Javier said...

Professor Wolff, you wrote "All those condemning Trump on television . . . are . . . members of that privileged self-congratulatory minority." Did you, perhaps, mean those supporting Trump?

Robert Paul Wolff said...

no, no! I mean Chris Matthews and Joe Scarborough and Jake Tapper and on and on.

LFC said...

I don't watch TV, so how does Jake Tapper, to take one example, convey his message of self-congratulation? Is it a matter of subtext, of latent content (to appropriate your word), of body language, or what? Clearly Tapper cannot possibly come right out and say: "I deserve my position in the socioeconomic and prestige hierarchy while an unemployed resident of a small town in W Virginia has only himself to blame for his plight because of the choices he has made." J.D. Vance's Hillbilly Elegy arguably does say something like that in certain sections, but on TV one cannot be so direct, even if -- for the sake of argument -- Jake Tapper does indeed have this self-congratulatory (in the specified sense) mentality. So my question is: How does he convey it?

s. wallerstein said...

LFC,

I don't watch TV either, but the whole idea of meritocracy, which is generally endorsed by those on top, implies a certain self-congratulation.

Now I have known a few successful people, my father among them, who believed that society is as unjust and exploitative as Marx described it (although I doubt that he ever bothered to read Marx) and that if there were going to be winners and losers, he was going to among the winners, even if he had to punch below the belt from time to time. In fact, he once explicitly asked me why I preferred the wormeye's view of the golf course.

As the Bible says, "I returned and saw under the sun, that the race is not to the swift, nor battle to the wise, nor yet riches to men of understanding nor favor to men of skill."

Still, that point of view is, in my experience, very rare among the winners of this world who almost uniformly congratulate themselves on having won a fair race because of their superior merits, which generally they do not see as just traits (I was born with stronger legs than you), but as moral virtues.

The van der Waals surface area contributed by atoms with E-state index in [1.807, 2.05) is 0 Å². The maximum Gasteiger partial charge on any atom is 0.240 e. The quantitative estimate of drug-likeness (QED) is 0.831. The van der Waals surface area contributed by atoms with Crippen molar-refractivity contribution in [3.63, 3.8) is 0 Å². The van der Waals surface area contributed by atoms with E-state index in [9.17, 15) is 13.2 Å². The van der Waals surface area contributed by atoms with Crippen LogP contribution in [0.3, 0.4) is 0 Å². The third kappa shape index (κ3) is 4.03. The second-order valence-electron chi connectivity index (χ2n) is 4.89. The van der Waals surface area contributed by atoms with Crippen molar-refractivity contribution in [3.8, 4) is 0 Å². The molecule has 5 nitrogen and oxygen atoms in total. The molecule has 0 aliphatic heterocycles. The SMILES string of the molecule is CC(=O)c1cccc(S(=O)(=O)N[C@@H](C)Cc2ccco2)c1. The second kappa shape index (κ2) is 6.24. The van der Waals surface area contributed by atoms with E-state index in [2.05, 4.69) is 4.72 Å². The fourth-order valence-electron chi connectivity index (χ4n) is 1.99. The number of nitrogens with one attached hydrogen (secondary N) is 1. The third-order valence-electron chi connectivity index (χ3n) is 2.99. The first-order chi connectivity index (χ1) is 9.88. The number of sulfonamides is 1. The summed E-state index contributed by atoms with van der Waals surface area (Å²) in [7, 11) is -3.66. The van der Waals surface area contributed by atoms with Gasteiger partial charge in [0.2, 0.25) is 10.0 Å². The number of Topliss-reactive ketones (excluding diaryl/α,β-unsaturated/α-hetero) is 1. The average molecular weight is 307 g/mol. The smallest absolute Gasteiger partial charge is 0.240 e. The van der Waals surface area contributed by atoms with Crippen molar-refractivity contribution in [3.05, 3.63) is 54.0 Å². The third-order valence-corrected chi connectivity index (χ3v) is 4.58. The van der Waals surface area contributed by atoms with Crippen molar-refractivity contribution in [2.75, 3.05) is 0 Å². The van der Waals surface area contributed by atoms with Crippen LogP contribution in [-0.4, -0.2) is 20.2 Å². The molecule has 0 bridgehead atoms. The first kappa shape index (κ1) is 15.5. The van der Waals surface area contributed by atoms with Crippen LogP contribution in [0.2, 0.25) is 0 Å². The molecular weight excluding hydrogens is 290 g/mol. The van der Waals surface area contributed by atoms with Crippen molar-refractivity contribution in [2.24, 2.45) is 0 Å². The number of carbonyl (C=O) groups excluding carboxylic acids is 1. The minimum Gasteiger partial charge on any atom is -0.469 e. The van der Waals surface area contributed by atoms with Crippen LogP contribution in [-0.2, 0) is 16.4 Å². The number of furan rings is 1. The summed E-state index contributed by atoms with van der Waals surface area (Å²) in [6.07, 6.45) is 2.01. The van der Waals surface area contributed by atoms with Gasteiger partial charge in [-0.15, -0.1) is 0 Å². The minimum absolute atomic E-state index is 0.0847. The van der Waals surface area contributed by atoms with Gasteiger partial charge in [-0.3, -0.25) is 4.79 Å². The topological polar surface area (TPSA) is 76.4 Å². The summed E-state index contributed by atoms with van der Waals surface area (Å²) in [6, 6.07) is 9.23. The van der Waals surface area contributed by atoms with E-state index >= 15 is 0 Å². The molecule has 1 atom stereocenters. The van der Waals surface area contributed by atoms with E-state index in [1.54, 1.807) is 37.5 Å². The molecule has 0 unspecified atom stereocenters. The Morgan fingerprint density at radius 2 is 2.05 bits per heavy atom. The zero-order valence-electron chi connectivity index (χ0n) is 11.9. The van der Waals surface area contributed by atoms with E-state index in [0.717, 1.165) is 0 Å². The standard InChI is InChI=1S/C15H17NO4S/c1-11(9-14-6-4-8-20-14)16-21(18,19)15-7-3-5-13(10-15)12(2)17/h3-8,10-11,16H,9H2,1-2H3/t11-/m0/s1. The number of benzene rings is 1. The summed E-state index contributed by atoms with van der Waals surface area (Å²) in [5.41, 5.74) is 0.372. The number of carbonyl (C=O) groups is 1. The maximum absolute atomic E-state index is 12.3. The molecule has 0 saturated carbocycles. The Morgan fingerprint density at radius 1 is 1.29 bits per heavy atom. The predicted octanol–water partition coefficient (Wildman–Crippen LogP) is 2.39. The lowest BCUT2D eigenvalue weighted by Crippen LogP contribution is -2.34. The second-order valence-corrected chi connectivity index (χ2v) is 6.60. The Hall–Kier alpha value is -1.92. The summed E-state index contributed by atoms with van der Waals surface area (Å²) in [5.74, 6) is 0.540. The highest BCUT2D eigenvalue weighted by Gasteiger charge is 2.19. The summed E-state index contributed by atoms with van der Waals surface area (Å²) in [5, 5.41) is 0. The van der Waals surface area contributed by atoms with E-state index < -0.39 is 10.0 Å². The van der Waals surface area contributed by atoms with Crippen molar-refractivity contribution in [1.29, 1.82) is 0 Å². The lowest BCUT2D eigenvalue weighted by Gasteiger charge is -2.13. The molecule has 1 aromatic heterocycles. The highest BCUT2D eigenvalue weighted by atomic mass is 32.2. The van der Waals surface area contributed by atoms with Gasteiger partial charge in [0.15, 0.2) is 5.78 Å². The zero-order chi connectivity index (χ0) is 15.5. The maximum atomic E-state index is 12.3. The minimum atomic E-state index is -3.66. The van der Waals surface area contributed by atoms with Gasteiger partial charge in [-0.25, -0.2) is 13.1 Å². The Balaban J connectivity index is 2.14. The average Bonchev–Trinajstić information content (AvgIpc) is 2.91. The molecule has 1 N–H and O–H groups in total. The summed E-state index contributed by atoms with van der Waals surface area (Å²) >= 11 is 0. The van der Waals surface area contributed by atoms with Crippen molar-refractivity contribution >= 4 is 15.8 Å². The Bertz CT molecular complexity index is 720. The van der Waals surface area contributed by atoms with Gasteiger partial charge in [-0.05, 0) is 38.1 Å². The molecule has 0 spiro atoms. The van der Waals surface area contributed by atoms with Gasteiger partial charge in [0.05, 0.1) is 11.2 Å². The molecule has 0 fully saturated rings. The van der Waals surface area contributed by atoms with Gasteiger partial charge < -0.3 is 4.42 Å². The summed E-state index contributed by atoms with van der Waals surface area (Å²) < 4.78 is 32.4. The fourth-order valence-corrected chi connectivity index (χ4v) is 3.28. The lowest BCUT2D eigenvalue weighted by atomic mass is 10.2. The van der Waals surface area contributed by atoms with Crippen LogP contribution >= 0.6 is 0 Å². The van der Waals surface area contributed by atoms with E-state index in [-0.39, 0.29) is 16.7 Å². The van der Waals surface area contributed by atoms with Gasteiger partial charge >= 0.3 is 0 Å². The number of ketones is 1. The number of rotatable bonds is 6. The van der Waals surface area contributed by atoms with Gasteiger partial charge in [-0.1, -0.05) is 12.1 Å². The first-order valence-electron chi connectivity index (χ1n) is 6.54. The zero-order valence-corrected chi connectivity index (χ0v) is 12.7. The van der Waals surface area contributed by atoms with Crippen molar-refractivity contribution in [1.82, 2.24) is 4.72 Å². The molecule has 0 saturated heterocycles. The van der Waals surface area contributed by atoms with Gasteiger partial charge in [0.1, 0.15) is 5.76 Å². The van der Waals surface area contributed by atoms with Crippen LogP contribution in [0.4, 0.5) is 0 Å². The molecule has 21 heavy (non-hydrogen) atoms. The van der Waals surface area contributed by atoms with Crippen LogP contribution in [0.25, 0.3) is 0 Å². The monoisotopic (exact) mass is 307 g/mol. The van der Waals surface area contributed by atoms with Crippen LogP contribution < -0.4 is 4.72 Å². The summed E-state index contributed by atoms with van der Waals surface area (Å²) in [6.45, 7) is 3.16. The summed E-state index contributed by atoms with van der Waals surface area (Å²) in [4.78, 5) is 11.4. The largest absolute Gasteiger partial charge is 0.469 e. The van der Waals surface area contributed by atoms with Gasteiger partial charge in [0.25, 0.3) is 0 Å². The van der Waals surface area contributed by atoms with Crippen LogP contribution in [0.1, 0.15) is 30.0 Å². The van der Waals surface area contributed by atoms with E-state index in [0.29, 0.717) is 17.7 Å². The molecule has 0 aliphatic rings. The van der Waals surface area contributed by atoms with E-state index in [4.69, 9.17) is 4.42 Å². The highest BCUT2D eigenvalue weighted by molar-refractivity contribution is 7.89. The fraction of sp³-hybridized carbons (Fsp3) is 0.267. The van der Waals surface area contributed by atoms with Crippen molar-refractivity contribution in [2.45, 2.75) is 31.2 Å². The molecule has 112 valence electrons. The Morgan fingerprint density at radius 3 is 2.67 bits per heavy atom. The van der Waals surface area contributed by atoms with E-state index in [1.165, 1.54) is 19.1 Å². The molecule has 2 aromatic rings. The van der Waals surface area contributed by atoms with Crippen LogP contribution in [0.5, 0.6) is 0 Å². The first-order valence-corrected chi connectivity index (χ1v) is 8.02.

LFC said...

@s. wallerstein

yes, but the issue I'm raising is, assuming person X (a member of "the privileged minority") does indeed have the attitude that his/her success is wholly a result of 'merit' (and not of something more arbitrary), how does X convey that attitude to others? Wolff's post, if you re-read the passage in question, says that members of the privileged minority congratulate themselves publicly on having earned their rewards.

That may be true in some cases. I was asking for more specifics, that's all, not doubting that in some cases successful (in an economic etc. sense) people do give off or exude a feeling of self-congratulation. (And others don't; it varies.)

So to repeat, the issue is not whether the idea of a meritocracy implies self-congratulation but, to the extent that it does, how that implication gets put into operation "on the ground" such that the less successful are made to feel that they are viewed as inferior (or whatever). Some of that is conveyed through somewhat subtle cultural cues, some of it may be conveyed unconsciously. In any case I think it's a subject or a proposition that might deserve some further exploration rather than simply being asserted.

s. wallerstein said...

LFC,